#trainingtip The Pole Square pt 2

Updated: Mar 18, 2021

First of all apologies for this very delayed second part to the #trainingtip blog on exercises you can ride using the square of poles layout featured in our Back To School Squares tests.

A four-pole square is a super-flexible layout, and if you have the luxury of being able to leave your poles out in the arena you could leave this set up for several sessions and not get bored!

To set up, it's really simple - you just need four poles of equal length (ours our 10ft poles, which are perfect for ponies) set in a square around X, with the poles parallel to the sides of the arena (see the diagram in the Jump Position Over Poles blog post)

Part 1 concentrated on straightness, and now we're moving on to combining straight lines with curving lines to improve suppleness in your ponies.

Exercise 1: The Four Leaf Clover

- There are a couple of different ways to set up poles for a four-leaf clover (and of course you can do it without poles - but it is *much* clearer especially for children if they have the poles to aim for) but I find the pole square the easiest as it allows for the biggest circle size if you are riding in a standard 20m x 40m school.

- I find this exercise can be confusing to explain, but even very young children have had no issues riding it if you walk through it ahead of them the first time.

- Essentially you stay on the same rein to complete an entire 'four leaf clover'. I usually start from the centre line as that's a good way to sneak in practising a turn from the track onto the centre line - essential for dressage!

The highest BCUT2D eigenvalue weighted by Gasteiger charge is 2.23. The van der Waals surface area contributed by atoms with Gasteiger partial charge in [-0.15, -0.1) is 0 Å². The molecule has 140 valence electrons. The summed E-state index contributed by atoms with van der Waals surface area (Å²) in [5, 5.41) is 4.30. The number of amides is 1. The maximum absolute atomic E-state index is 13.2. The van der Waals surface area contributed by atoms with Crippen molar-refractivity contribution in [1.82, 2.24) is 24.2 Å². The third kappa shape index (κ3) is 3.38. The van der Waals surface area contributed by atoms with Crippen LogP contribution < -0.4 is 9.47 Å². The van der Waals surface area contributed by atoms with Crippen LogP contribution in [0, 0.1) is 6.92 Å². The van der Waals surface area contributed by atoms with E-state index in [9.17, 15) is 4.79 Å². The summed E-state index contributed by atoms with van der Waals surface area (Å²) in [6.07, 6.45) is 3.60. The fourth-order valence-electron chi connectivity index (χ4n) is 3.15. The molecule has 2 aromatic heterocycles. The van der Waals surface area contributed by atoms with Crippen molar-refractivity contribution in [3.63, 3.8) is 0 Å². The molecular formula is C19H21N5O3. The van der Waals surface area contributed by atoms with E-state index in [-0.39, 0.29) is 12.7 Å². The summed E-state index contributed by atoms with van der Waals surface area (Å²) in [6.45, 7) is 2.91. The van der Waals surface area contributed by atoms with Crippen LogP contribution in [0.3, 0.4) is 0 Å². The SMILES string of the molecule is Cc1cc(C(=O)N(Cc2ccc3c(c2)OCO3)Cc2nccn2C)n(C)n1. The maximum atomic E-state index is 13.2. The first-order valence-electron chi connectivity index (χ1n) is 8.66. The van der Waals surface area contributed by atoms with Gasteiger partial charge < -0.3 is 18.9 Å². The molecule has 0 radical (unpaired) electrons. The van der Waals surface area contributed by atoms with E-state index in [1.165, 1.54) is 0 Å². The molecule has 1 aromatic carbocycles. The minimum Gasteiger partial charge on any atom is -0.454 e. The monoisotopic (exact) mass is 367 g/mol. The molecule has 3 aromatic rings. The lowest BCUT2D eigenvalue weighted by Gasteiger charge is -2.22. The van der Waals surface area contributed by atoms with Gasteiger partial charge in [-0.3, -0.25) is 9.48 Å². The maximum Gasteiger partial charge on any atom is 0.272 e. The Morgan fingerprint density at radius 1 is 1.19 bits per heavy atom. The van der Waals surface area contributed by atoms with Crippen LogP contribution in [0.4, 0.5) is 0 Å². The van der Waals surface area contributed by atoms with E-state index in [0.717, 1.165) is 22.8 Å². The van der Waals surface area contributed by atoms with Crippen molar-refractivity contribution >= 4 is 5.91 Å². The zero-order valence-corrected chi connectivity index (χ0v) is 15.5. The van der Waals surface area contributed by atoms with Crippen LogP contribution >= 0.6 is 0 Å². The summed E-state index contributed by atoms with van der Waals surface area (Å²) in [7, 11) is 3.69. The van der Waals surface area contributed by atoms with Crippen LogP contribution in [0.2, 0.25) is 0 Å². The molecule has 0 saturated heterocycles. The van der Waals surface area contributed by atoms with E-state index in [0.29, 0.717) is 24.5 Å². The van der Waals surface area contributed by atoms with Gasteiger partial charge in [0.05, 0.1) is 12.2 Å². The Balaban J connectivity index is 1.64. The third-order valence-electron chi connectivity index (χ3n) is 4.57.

- In the diagram below, the exercise is being ridden on the right rein. So the rider turns onto the centre line at A, rides across both poles towards C, and then makes a turn to the right. They keep turning - essentially three quarters of a circle - to then straighten and ride straight across the poles on the B to E line. Once again, turn right after the poles and repeat the three-quarter circle to return back on the centre line, this time going from C to A. Repeat until all four 'leaves' have been completed.

- This exercise is best introduced in walk, but it can be done in trot, and even in canter although in a 20x40m school that does require a well balanced horse as the circles are only 10m diameter! For children, although many ponies undoubtedly would be nimble enough to get round the 10m circles in canter, they are unlikely to ride the exercise *well*, and so the suppleness benefits would be lost. For this reason, I stick to walk, and introduce in trot once established.

- It's important to think about breaking the exercise down into the straight segments and the circle segments - not only is this good steering practice for the ride, but it's good to improve contact and suppleness in the pony.

- Remember to repeat evenly on both reins! If done in walk, I would usually trot large to 'refresh the forwards' in between as it is a fairly demanding exercise if ridden well.

- Ask your young riders to think about which way their pony finds it easier to bend. Like humans being right or left-handed, ponies are generally more supple one way than the other. On their stiffer rein, the rider may need to use more inside leg to help keep the pony out on the circles, and work a little harder to make the turns.